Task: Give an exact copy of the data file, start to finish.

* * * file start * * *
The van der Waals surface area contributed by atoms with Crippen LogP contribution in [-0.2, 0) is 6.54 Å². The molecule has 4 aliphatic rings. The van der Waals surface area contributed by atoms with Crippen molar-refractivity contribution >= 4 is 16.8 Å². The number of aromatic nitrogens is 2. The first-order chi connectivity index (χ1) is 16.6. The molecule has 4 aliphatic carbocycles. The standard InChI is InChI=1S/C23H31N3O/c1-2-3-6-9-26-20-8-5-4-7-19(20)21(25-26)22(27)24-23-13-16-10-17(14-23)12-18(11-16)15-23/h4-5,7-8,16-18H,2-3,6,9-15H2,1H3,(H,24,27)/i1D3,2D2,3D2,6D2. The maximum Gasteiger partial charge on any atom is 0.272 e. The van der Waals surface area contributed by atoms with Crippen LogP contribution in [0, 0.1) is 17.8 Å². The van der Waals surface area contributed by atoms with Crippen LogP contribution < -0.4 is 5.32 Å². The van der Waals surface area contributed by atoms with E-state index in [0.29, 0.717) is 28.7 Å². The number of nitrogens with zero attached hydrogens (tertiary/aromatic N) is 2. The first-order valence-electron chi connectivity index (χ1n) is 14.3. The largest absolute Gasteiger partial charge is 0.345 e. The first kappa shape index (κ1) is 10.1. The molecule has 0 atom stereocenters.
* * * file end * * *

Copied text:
The van der Waals surface area contributed by atoms with Crippen LogP contribution in [-0.2, 0) is 6.54 Å². The molecule has 4 aliphatic rings. The van der Waals surface area contributed by atoms with Crippen molar-refractivity contribution >= 4 is 16.8 Å². The number of aromatic nitrogens is 2. The first-order chi connectivity index (χ1) is 16.6. The molecule has 4 aliphatic carbocycles. The standard InChI is InChI=1S/C23H31N3O/c1-2-3-6-9-26-20-8-5-4-7-19(20)21(25-26)22(27)24-23-13-16-10-17(14-23)12-18(11-16)15-23/h4-5,7-8,16-18H,2-3,6,9-15H2,1H3,(H,24,27)/i1D3,2D2,3D2,6D2. The maximum Gasteiger partial charge on any atom is 0.272 e. The van der Waals surface area contributed by atoms with Crippen LogP contribution in [0, 0.1) is 17.8 Å². The van der Waals surface area contributed by atoms with Crippen LogP contribution < -0.4 is 5.32 Å². The van der Waals surface area contributed by atoms with E-state index in [0.29, 0.717) is 28.7 Å². The number of nitrogens with zero attached hydrogens (tertiary/aromatic N) is 2. The first-order valence-electron chi connectivity index (χ1n) is 14.3. The largest absolute Gasteiger partial charge is 0.345 e. The first kappa shape index (κ1) is 10.1. The molecule has 0 atom stereocenters.